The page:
Tuesday, April 3, 2012

Make a Long-Term Investment

Today’s corporate environment places a higher premium on results rather than relationships. Most managers demonstrate an utilitarian attitude towards their employees. Any attempts to put people above profits are interpreted as signs of weakness. Yet employers are grappling with issues of loyalty and commitment. Somehow, we need to enlarge our perspective and view our employees as full-fledged human beings who have lives beyond their corporate responsibilities—to embrace a philosophy of life that is inclusive rather than exclusive. Here are three basic reasons why we are actually wired to understand and that the self-centered life actually works against us in the long-term.

The Need for Connectedness. Richard Foster commented that “superficiality is the curse of this age”. While we are more connected technologically, somehow the myth of self-dependency has added an extra layer of callousness in our attitude towards others. Is it any wonder then that depression and aimlessness become the general malady of today’s urbanized society? Take the step to have more face-to-face interactions with family, friends and colleagues. Spend more time talking rather than texting!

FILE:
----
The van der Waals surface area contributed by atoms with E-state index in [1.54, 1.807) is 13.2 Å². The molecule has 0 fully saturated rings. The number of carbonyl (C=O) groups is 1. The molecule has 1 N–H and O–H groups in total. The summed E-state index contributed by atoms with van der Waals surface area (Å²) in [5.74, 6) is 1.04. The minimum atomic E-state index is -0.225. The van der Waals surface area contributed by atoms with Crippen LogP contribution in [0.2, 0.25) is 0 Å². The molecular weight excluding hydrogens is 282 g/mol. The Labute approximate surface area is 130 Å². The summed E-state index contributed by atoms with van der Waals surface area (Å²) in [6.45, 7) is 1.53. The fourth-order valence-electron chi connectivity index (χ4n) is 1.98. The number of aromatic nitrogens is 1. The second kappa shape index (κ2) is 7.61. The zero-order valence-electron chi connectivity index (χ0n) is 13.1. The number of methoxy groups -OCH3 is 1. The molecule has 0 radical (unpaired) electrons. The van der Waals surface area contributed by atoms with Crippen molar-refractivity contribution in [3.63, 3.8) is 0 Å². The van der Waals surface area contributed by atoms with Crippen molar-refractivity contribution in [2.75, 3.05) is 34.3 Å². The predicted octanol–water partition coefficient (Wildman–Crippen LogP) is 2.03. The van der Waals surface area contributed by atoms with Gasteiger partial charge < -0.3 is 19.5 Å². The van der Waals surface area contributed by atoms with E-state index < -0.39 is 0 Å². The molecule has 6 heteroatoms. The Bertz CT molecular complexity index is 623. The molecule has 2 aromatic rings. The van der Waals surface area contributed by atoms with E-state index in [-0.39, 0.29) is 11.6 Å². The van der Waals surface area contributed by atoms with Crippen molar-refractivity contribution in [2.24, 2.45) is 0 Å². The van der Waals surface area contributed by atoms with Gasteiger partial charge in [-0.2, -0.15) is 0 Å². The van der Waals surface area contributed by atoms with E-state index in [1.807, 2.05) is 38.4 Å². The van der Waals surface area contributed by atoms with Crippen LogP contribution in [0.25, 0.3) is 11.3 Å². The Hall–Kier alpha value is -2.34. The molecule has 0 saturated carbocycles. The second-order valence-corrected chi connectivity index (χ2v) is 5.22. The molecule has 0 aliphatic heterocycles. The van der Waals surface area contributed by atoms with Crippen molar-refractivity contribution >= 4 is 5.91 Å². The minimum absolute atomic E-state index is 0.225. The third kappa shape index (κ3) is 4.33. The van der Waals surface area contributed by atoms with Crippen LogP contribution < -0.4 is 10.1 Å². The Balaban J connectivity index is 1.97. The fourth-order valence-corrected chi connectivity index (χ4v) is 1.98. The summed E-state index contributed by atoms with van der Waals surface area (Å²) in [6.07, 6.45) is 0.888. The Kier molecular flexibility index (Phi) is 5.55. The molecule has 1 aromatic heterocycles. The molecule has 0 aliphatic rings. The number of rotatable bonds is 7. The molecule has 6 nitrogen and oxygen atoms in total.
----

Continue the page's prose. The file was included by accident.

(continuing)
The Need for Completeness. A leader is someone who is comfortable working with others who are smarter than himself or herself. Seeking to understand rather than to be understood creates an ethos of interdependency that encourages meaningful teamwork. Isn’t this a wonderful paradox? When we realize that we are not as smart as we think we are, we gain a whole new appreciation for the skills and talents of others!

The Need for Clarification.
We have “blind-spots” (areas of personal weakness) that only others can see! As a student, I had this funny habit of sticking my tongue into my cheek whenever I wanted to emphasis a point of delivery in my speech! I was completely oblivious to it …until someone cared for me enough to tell me. The effort in understanding others also entails a desire to receive understanding when others admonish us for our benefit.

Article by by Joseph Tan

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